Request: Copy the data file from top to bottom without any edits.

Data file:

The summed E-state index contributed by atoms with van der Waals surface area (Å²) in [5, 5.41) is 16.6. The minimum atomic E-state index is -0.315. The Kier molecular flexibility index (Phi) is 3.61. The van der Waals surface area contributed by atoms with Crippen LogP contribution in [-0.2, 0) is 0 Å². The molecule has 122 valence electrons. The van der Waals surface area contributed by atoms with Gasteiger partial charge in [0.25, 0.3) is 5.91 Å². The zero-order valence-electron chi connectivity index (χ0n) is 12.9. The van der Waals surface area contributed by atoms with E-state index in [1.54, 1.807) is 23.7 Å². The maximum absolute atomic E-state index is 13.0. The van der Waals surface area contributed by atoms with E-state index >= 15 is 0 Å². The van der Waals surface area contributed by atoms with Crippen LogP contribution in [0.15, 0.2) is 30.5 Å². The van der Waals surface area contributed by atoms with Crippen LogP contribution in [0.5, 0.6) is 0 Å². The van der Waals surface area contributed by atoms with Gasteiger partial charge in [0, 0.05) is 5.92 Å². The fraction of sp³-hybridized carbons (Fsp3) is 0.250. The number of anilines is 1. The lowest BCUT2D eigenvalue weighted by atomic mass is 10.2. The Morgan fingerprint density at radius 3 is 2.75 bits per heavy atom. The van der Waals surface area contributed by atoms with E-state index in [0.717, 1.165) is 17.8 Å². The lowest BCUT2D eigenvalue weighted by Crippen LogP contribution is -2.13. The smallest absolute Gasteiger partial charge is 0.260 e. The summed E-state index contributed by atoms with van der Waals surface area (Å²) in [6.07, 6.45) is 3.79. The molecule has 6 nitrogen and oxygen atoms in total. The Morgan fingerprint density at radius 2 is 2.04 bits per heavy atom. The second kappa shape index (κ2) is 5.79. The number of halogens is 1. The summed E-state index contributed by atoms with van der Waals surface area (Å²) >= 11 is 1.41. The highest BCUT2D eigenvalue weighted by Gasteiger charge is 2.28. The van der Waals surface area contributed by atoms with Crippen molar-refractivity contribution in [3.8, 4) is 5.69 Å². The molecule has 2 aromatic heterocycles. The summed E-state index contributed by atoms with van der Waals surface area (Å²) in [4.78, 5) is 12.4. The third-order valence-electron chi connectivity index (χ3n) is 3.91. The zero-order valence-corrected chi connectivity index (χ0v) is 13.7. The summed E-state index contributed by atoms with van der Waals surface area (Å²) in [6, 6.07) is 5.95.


The summed E-state index contributed by atoms with van der Waals surface area (Å²) in [5, 5.41) is 16.6. The minimum atomic E-state index is -0.315. The Kier molecular flexibility index (Phi) is 3.61. The van der Waals surface area contributed by atoms with Crippen LogP contribution in [-0.2, 0) is 0 Å². The molecule has 122 valence electrons. The van der Waals surface area contributed by atoms with Gasteiger partial charge in [0.25, 0.3) is 5.91 Å². The zero-order valence-electron chi connectivity index (χ0n) is 12.9. The van der Waals surface area contributed by atoms with E-state index in [1.54, 1.807) is 23.7 Å². The maximum absolute atomic E-state index is 13.0. The van der Waals surface area contributed by atoms with E-state index >= 15 is 0 Å². The van der Waals surface area contributed by atoms with Crippen LogP contribution in [0.15, 0.2) is 30.5 Å². The van der Waals surface area contributed by atoms with Crippen LogP contribution in [0.5, 0.6) is 0 Å². The van der Waals surface area contributed by atoms with Gasteiger partial charge in [0, 0.05) is 5.92 Å². The fraction of sp³-hybridized carbons (Fsp3) is 0.250. The number of anilines is 1. The lowest BCUT2D eigenvalue weighted by atomic mass is 10.2. The Morgan fingerprint density at radius 3 is 2.75 bits per heavy atom. The van der Waals surface area contributed by atoms with E-state index in [0.717, 1.165) is 17.8 Å². The lowest BCUT2D eigenvalue weighted by Crippen LogP contribution is -2.13. The smallest absolute Gasteiger partial charge is 0.260 e. The summed E-state index contributed by atoms with van der Waals surface area (Å²) in [6.07, 6.45) is 3.79. The molecule has 6 nitrogen and oxygen atoms in total. The Morgan fingerprint density at radius 2 is 2.04 bits per heavy atom. The second kappa shape index (κ2) is 5.79. The number of halogens is 1. The summed E-state index contributed by atoms with van der Waals surface area (Å²) >= 11 is 1.41. The highest BCUT2D eigenvalue weighted by Gasteiger charge is 2.28. The van der Waals surface area contributed by atoms with Crippen molar-refractivity contribution in [3.8, 4) is 5.69 Å². The molecule has 2 aromatic heterocycles. The summed E-state index contributed by atoms with van der Waals surface area (Å²) in [4.78, 5) is 12.4. The third-order valence-electron chi connectivity index (χ3n) is 3.91. The zero-order valence-corrected chi connectivity index (χ0v) is 13.7. The summed E-state index contributed by atoms with van der Waals surface area (Å²) in [6, 6.07) is 5.95.